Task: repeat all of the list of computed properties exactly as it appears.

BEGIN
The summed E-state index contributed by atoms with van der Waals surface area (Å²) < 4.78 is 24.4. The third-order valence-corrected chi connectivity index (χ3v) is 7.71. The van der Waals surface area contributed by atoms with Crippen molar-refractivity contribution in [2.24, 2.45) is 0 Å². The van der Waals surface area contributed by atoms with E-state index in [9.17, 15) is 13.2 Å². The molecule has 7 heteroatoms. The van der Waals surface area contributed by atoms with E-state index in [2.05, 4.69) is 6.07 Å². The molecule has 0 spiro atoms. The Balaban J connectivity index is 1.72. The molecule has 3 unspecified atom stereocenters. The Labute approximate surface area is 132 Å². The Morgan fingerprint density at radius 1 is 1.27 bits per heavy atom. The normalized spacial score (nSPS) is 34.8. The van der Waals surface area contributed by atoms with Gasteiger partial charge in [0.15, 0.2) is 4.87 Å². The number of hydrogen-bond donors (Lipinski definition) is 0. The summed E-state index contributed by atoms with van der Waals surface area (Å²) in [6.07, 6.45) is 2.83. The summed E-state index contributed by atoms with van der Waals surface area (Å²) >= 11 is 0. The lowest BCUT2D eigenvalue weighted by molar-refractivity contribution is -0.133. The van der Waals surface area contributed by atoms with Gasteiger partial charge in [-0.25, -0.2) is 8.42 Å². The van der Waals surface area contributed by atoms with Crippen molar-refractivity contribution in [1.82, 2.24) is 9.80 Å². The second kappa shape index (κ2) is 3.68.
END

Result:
The summed E-state index contributed by atoms with van der Waals surface area (Å²) < 4.78 is 24.4. The third-order valence-corrected chi connectivity index (χ3v) is 7.71. The van der Waals surface area contributed by atoms with Crippen molar-refractivity contribution in [2.24, 2.45) is 0 Å². The van der Waals surface area contributed by atoms with E-state index in [9.17, 15) is 13.2 Å². The molecule has 7 heteroatoms. The van der Waals surface area contributed by atoms with E-state index in [2.05, 4.69) is 6.07 Å². The molecule has 0 spiro atoms. The Balaban J connectivity index is 1.72. The molecule has 3 unspecified atom stereocenters. The Labute approximate surface area is 132 Å². The Morgan fingerprint density at radius 1 is 1.27 bits per heavy atom. The normalized spacial score (nSPS) is 34.8. The van der Waals surface area contributed by atoms with Gasteiger partial charge in [0.15, 0.2) is 4.87 Å². The number of hydrogen-bond donors (Lipinski definition) is 0. The summed E-state index contributed by atoms with van der Waals surface area (Å²) in [6.07, 6.45) is 2.83. The summed E-state index contributed by atoms with van der Waals surface area (Å²) >= 11 is 0. The lowest BCUT2D eigenvalue weighted by molar-refractivity contribution is -0.133. The van der Waals surface area contributed by atoms with Gasteiger partial charge in [-0.25, -0.2) is 8.42 Å². The van der Waals surface area contributed by atoms with Crippen molar-refractivity contribution in [1.82, 2.24) is 9.80 Å². The second kappa shape index (κ2) is 3.68.